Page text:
The world’s coral reefs support more than a quarter of marine species. The economic importance of these goods and services is significant. The value of coral ecosystems alone is estimated at USD 172 billion a year.[58] In the last decade alone, around 14 percent of coral has been lost from the world’s reefs. The main culprit has been the massive and recurring coral bleaching events caused by ocean warming. Moreover, increased CO2 in the atmosphere also leads to ocean acidification which has increased by 30 percent over the last 200 years.[59] A more acidic ocean is especially detrimental for hard-shelled sea life, including coral reefs. Other pressures come from coastal development, pollution, overfishing and tropical storms. The IPCC predicts that 90 percent of coral reefs could be destroyed in a 1.5oC climate change scenario. At a 2oC scenario they would be almost entirely lost to the marine ecosystem.[60] With more frequent mass bleaching events, reefs do not have enough time to recover. Furthermore, harmful algal blooms on reefs has increased by around 20 percent within the last decade.[61] Theses blooms thrive in warming oceans. Meanwhile, higher temperatures and acidification is causing massive die-off in kelp forests, seagrass beds and other types of marine ecosystems crucial for marine life.[62] Heat is driving wild fish to seek cooler and deeper waters, altering their migratory patterns and decreasing fish catches.[63] Read less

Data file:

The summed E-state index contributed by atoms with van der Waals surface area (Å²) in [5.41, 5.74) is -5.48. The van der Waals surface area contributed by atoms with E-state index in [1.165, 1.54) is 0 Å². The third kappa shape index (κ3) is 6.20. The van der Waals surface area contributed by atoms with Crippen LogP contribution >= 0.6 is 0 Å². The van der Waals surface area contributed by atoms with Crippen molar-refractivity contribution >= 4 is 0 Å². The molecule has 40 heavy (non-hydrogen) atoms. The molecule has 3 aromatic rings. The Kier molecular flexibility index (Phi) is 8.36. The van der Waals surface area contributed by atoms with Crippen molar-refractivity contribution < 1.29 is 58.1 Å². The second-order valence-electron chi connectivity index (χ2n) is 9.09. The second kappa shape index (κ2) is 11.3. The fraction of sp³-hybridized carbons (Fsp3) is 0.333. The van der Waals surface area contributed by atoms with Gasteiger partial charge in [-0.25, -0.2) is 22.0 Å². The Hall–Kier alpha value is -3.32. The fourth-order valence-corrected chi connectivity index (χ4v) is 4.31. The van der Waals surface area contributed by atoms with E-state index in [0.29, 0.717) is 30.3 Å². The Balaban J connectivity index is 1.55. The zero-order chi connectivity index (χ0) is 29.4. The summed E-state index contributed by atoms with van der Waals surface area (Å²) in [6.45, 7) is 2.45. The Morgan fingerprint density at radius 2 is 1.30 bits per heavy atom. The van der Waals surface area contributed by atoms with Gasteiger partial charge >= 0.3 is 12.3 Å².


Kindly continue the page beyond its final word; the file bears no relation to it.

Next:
Artificial reefs, coral gardens and digital technologies

Artificial reefs are being created in locations the world over to help corals adapt to climate change. Of various shapes and materials, their impact has so far been limited. Challenges include maintenance and unintended negative effects on … Read more

Artificial reefs, coral gardens and digital technologies

Artificial reefs are being created in locations the world over to help corals adapt to climate change. Of various shapes and materials, their impact has so far been limited. Challenges include maintenance and unintended negative effects on wildlife behavior. Coral gardening in which nursery-farmed corals are transplanted into reefs is more widely used. Techniques such as microfragmentation (breaking coral into tiny pieces) is speeding up the growth rate of farmed corals. Yet the impact is not expected to spread much beyond local ecosystems. Other adaptation techniques are now under development. They include assisted relocation of threatened species, developing climate-resilient coral species and coral microbiome manipulation.[64] Technology may play an important role in supporting such climate-resilient marine conservation efforts. Software programs and underwater images can be combined to reconstruct 3D maps of coral reefs, saving time and enabling analysis of reef status in new ways. On a more global scale, remote sensing technologies can map out climate impact on reef distribution and conditions in high resolutions and at more frequent intervals.[65] Remote sensing and GPS technologies are especially relevant for their ability to track and manage data on species' migratory routes and human activities in real-time, allowing for a quick management response. Regular monitoring is key to informed management decisions. Knowing where and when coral reefs and other ecosystems are under climate pressure could guide scientists and governments toward better adaptation intervention points. Here, citizens are getting involved through open digital databases enabling crowdsourced data to map important species such as seagrass. Digital technologies are also enabling innovative adaptation measures such as mobile marine protected areas (mMPAs). Such mobile ocean sanctuaries have been proposed as a way of adapting to changes in species migration and shifts in space and time caused by climate change.[66] Read less